One hundred years after William Mulholland reportedly said “There it is, take it,” Los Angeles officials on Tuesday marked the centennial of the completion of the Los Angeles Aqueduct, an engineering feat that made possible the Southern California we know today.
The aqueduct, bringing Eastern Sierra water more than 230 miles to Los Angeles from the Owens Valley, opened on Nov. 5, 1913 — a seminal moment in L.A. history.
The brainchild of city engineer Mulholland, the aqueduct has been marked by controversy since before it was completed, with the California water wars becoming legend.
Completely powered by gravity, the aqueduct brought clean mountain water to arid Los Angeles, allowing the city to grow into a major metropolis.
Before the aqueduct, the city had primarily gotten its water from the flood-prone, unreliable and often polluted Los Angeles River. The city’s population exploded after the aqueduct water arrived.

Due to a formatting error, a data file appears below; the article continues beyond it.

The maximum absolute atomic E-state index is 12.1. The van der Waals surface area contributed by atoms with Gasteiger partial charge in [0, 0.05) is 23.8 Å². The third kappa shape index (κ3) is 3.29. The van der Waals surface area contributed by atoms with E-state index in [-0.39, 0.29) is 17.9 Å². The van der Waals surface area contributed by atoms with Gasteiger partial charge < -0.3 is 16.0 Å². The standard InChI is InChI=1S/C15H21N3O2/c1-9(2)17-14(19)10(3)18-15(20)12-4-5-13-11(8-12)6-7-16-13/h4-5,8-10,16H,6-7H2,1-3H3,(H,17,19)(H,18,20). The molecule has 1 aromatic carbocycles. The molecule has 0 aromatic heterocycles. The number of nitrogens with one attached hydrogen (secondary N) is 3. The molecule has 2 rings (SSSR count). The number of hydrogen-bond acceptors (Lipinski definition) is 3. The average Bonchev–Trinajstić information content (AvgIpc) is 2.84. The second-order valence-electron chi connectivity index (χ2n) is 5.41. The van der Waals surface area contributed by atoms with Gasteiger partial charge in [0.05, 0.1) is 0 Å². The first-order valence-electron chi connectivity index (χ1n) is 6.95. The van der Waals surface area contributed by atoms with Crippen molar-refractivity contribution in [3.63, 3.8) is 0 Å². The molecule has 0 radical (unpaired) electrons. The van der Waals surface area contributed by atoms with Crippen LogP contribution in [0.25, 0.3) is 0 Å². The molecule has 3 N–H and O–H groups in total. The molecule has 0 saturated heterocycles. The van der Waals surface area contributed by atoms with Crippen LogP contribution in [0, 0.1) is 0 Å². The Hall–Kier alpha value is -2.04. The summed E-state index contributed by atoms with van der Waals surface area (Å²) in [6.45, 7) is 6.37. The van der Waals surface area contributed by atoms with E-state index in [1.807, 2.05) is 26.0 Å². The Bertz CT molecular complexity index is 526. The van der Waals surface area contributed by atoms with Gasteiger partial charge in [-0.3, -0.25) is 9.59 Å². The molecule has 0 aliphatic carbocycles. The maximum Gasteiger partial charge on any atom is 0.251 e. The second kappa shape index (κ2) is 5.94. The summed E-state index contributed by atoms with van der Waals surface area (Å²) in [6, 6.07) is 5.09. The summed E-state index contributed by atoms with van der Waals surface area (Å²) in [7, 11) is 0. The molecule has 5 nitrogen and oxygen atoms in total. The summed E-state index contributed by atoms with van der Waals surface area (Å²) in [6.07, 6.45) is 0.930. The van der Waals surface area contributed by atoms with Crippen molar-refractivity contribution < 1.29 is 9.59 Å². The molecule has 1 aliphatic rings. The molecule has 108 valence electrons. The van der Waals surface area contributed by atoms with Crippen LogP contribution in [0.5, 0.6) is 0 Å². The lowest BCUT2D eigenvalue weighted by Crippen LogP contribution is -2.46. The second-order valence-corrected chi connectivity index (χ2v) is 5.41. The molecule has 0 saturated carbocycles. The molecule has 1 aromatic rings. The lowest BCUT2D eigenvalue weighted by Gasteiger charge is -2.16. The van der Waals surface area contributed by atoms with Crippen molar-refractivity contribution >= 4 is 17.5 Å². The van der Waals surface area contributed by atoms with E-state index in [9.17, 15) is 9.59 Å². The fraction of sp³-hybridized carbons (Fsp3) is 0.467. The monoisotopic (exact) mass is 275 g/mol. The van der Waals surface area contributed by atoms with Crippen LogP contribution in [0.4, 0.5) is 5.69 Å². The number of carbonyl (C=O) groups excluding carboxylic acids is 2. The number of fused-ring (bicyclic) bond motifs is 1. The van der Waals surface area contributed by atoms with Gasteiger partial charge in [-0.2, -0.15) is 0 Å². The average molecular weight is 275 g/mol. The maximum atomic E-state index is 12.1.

An engineering marvel of its day, the aqueduct prompted generations to resent the big-footed Los Angeles Department of Water and Power’s presence in the Owens Valley, where agriculture withered as water moved south.
The aqueduct was sabotaged multiple times in its 100-year history. Groundwater pumping in the valley further infuriated local residents, who saw their wells dry up.
The city built a second aqueduct reaching farther north in the 1970s, prompting fresh outrage — and a series of lawsuits.
In recent years, LADWP was forced under court order and state law to begin “rewatering” Owens Lake, which had long since turned to a discolored salty pond, prompting dust storms and chronic air pollution in the valley.
The city-owned utility also recently began restoring a 62-mile stretch of the Owens River, creating new habitat for wildlife — and a route for kayakers and canoers in a once-dry riverbed.
The aqueduct’s centennial was celebrated Tuesday at LADWP’s headquarters in downtown L.A., including a live broadcast re-enacting the 1913 dedication of the the Cascades in Sylmar, where drivers on the 5 Freeway can still see water tumbling down the aqueduct’s terminus just as Angelenos first did a century ago.